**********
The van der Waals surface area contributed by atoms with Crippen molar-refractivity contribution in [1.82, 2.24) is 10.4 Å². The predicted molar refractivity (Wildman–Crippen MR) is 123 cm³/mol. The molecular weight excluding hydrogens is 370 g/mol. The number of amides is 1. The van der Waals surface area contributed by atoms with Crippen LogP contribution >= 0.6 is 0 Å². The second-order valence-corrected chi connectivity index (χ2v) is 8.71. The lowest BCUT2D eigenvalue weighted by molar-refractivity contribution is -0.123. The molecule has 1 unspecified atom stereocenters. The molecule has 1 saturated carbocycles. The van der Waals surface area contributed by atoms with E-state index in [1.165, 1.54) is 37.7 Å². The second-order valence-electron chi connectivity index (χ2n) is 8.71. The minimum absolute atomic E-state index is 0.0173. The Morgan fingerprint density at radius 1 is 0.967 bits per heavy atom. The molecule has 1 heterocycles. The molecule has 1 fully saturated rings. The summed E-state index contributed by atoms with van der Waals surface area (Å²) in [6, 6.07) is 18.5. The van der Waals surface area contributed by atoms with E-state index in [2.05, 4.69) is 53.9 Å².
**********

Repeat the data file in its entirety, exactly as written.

The van der Waals surface area contributed by atoms with Crippen molar-refractivity contribution in [1.82, 2.24) is 10.4 Å². The predicted molar refractivity (Wildman–Crippen MR) is 123 cm³/mol. The molecular weight excluding hydrogens is 370 g/mol. The number of amides is 1. The van der Waals surface area contributed by atoms with Crippen LogP contribution >= 0.6 is 0 Å². The second-order valence-corrected chi connectivity index (χ2v) is 8.71. The lowest BCUT2D eigenvalue weighted by molar-refractivity contribution is -0.123. The molecule has 1 unspecified atom stereocenters. The molecule has 1 saturated carbocycles. The van der Waals surface area contributed by atoms with E-state index in [1.165, 1.54) is 37.7 Å². The second-order valence-electron chi connectivity index (χ2n) is 8.71. The minimum absolute atomic E-state index is 0.0173. The Morgan fingerprint density at radius 1 is 0.967 bits per heavy atom. The molecule has 1 heterocycles. The molecule has 1 fully saturated rings. The summed E-state index contributed by atoms with van der Waals surface area (Å²) in [6, 6.07) is 18.5. The van der Waals surface area contributed by atoms with E-state index in [2.05, 4.69) is 53.9 Å².